Information principles

In developing Melbourne's Scholarly Information Future: a ten-year strategy, the Information Futures Commission (2008) enumerated 11 principles that will frame our future decisions about scholarly information and technology.

While strategies and business plans need regular review and updating, the information principles are designed to provide consistency and guidance over many years.

We live in a rapidly changing environment, one in which globalisation of education and its infrastructure is the norm. We must deal with tensions between emerging client needs, existing values and competing demands, and do so within finite resources. It is against this backdrop that the following principles were formulated. Each of these principles shapes and informs the choices we will need to make in the next decade -- and beyond.

To deal with a rapidly changing environment we will:

1. Focus on our research strengths, using our information environment to build stronger cross-disciplinary links.

We will develop our information and infrastructure in ways that are useful across disciplines, creating mechanisms to make collaboration easy while supporting our research strengths.

This means that we will:

  • Describe our information in ways that facilitate sharing across disciplines whilst not losing the richness of discipline specificity
  • Store our data in ways that make collaboration and sharing easy
  • Invest in our areas of research strength

2. Harness the diverse insights and innovative ideas of each new generation of students.

We will involve our students in implementing change, acknowledging that they are both consumers and producers of new media and scholarly information. Informed by the pedagogy of peer support we will engage students in the design, delivery and evaluation of student-facing services to generate more powerful learning outcomes and to nurture student leadership.

This means that we will:

  • Use in-curriculum student projects more effectively to innovate and develop new services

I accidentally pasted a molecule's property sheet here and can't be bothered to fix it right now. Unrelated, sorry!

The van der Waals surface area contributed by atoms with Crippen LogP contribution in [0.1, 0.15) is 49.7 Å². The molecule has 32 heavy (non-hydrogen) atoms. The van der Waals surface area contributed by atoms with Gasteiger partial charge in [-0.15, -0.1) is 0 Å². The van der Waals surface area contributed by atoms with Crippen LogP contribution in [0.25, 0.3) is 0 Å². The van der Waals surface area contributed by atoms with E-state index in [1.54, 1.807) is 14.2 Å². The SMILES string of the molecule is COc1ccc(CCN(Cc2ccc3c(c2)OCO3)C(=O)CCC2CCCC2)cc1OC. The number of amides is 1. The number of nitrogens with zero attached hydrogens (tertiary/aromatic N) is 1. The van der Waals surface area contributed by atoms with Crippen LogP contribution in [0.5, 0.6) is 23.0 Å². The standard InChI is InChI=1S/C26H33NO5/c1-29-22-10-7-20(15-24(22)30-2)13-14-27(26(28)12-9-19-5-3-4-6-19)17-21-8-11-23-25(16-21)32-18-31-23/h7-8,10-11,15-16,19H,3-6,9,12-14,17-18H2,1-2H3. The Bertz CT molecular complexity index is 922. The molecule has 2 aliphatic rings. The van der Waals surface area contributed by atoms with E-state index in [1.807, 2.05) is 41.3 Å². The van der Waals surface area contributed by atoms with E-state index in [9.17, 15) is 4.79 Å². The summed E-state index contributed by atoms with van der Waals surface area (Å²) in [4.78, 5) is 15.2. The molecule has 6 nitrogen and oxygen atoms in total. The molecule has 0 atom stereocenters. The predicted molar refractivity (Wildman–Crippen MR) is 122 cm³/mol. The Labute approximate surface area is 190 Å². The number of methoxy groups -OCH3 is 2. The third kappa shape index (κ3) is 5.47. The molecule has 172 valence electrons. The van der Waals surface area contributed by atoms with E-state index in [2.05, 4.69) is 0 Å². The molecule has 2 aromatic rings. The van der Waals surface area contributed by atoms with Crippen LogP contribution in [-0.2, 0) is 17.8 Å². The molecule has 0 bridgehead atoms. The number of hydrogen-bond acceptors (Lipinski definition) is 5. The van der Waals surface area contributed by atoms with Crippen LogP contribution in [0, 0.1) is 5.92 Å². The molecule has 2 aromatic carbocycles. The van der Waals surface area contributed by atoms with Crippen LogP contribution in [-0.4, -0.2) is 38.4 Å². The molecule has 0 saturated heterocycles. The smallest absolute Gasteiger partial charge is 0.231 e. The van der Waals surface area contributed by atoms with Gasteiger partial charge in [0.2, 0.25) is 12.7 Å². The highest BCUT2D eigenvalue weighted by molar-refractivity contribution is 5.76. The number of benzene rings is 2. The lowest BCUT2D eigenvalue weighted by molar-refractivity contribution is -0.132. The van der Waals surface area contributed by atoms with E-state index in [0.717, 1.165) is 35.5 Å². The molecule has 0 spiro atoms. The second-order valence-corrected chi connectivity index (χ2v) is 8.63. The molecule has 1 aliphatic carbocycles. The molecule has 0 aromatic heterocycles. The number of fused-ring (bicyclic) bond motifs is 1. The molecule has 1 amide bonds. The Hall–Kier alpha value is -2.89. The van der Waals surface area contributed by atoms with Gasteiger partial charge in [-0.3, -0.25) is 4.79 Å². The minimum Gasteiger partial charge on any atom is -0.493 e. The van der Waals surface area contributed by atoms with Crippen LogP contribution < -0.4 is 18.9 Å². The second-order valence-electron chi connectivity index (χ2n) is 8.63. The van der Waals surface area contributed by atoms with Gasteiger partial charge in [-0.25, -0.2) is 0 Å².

• Employ more students to provide and develop scholarly information services

3. Work as partners across academic and professional boundaries to achieve our aims.

We will use the expertise that exists across different parts of the organisation rather than replicate professional knowledge and skills in each organisational unit.

This means that we will:

  • Continue to reassess the balance between information professionals employed within departments, schools, faculties and centrally
  • Provide frameworks, tools and mechanisms to make it easy to work across organisational boundaries and share capability

4. Make informed choices about the development of our scholarly information and technologies.

Ongoing research and reflection about scholarly information practices will be essential to inform the effective and efficient development of our scholarly information environment.

This means that we will:

  • Strengthen our capability to monitor external trends, understand internal practices and apply this to our decision-making about policies, services, systems and infrastructure

5. Build our physical learning and teaching environments, including our libraries, to maximise flexibility.

Technology will continue to change the way in which our scholars engage with, use, and create information in their learning, teaching and research. Decisions about buildings, whether new constructions or refurbishment, are for the long term.

This means that we will:

  • Embed flexibility of design into our decisions about buildings and broader campus development
  • Continually reassess how best to maximise use of our campus spaces to create optimal learning environments, as boundaries continue to blur between the ways in which our scholars use different spaces

To deal with globalisation of education and its infrastructure we will:

6. Leverage the opportunities offered by being part of a global collaborative community.

We will actively seek to participate in collaborative communities and partnerships that enable us to influence and leverage abilities beyond our means as an individual organisation. We will use open standards, open source and other open initiatives to ensure that we can effectively collaborate, trade and re-use the work of whole communities. We will not invest in creating bespoke solutions that we could readily achieve in other ways or where they do not add unique and deep value to our mission.